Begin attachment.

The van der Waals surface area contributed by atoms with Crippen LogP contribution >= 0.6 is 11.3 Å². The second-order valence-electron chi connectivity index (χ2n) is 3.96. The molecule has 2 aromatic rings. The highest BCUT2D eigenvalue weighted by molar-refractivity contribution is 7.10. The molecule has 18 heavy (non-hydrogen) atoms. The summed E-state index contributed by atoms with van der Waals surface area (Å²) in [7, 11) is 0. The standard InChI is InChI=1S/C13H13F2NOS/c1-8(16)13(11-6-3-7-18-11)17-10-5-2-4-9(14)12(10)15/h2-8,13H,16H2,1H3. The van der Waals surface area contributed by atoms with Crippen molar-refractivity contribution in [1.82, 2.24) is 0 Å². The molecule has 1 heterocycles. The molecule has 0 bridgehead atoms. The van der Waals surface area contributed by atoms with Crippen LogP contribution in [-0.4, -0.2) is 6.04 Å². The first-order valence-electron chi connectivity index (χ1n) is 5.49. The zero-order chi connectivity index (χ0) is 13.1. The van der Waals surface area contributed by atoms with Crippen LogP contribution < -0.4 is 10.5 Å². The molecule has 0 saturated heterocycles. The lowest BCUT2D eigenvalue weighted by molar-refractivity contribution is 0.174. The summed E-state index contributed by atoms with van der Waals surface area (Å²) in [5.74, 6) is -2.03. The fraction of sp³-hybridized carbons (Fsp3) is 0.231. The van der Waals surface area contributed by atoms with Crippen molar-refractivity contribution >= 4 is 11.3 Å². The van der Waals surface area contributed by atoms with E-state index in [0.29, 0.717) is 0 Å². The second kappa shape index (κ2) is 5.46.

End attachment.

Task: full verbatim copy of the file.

The van der Waals surface area contributed by atoms with Crippen LogP contribution >= 0.6 is 11.3 Å². The second-order valence-electron chi connectivity index (χ2n) is 3.96. The molecule has 2 aromatic rings. The highest BCUT2D eigenvalue weighted by molar-refractivity contribution is 7.10. The molecule has 18 heavy (non-hydrogen) atoms. The summed E-state index contributed by atoms with van der Waals surface area (Å²) in [7, 11) is 0. The standard InChI is InChI=1S/C13H13F2NOS/c1-8(16)13(11-6-3-7-18-11)17-10-5-2-4-9(14)12(10)15/h2-8,13H,16H2,1H3. The van der Waals surface area contributed by atoms with Crippen molar-refractivity contribution in [1.82, 2.24) is 0 Å². The molecule has 1 heterocycles. The molecule has 0 bridgehead atoms. The van der Waals surface area contributed by atoms with Crippen LogP contribution in [-0.4, -0.2) is 6.04 Å². The first-order valence-electron chi connectivity index (χ1n) is 5.49. The zero-order chi connectivity index (χ0) is 13.1. The van der Waals surface area contributed by atoms with Crippen LogP contribution < -0.4 is 10.5 Å². The molecule has 0 saturated heterocycles. The lowest BCUT2D eigenvalue weighted by molar-refractivity contribution is 0.174. The summed E-state index contributed by atoms with van der Waals surface area (Å²) in [5.74, 6) is -2.03. The fraction of sp³-hybridized carbons (Fsp3) is 0.231. The van der Waals surface area contributed by atoms with Crippen molar-refractivity contribution >= 4 is 11.3 Å². The van der Waals surface area contributed by atoms with E-state index in [0.29, 0.717) is 0 Å². The second kappa shape index (κ2) is 5.46.